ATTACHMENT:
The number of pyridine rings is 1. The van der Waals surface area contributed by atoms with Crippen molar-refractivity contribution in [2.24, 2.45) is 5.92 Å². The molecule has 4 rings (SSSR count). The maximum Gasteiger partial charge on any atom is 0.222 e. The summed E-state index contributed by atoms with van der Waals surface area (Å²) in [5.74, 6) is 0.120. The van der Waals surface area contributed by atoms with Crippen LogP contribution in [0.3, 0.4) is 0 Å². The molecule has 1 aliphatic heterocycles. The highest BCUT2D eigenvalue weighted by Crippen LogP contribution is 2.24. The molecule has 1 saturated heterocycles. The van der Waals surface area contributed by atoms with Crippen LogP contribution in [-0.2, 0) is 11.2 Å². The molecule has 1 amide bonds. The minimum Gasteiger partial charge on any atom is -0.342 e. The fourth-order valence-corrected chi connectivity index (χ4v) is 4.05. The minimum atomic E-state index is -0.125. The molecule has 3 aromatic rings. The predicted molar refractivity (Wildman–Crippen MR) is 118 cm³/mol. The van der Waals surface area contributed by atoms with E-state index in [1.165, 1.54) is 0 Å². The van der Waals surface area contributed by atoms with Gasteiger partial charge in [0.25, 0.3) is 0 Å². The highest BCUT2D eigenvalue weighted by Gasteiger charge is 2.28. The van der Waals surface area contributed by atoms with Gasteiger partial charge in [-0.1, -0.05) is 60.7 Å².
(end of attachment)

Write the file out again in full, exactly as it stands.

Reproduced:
The number of pyridine rings is 1. The van der Waals surface area contributed by atoms with Crippen molar-refractivity contribution in [2.24, 2.45) is 5.92 Å². The molecule has 4 rings (SSSR count). The maximum Gasteiger partial charge on any atom is 0.222 e. The summed E-state index contributed by atoms with van der Waals surface area (Å²) in [5.74, 6) is 0.120. The van der Waals surface area contributed by atoms with Crippen LogP contribution in [0.3, 0.4) is 0 Å². The molecule has 1 aliphatic heterocycles. The highest BCUT2D eigenvalue weighted by Crippen LogP contribution is 2.24. The molecule has 1 saturated heterocycles. The van der Waals surface area contributed by atoms with Crippen LogP contribution in [-0.2, 0) is 11.2 Å². The molecule has 1 amide bonds. The minimum Gasteiger partial charge on any atom is -0.342 e. The fourth-order valence-corrected chi connectivity index (χ4v) is 4.05. The minimum atomic E-state index is -0.125. The molecule has 3 aromatic rings. The predicted molar refractivity (Wildman–Crippen MR) is 118 cm³/mol. The van der Waals surface area contributed by atoms with E-state index in [1.165, 1.54) is 0 Å². The van der Waals surface area contributed by atoms with Gasteiger partial charge in [0.25, 0.3) is 0 Å². The highest BCUT2D eigenvalue weighted by Gasteiger charge is 2.28. The van der Waals surface area contributed by atoms with Gasteiger partial charge in [-0.1, -0.05) is 60.7 Å².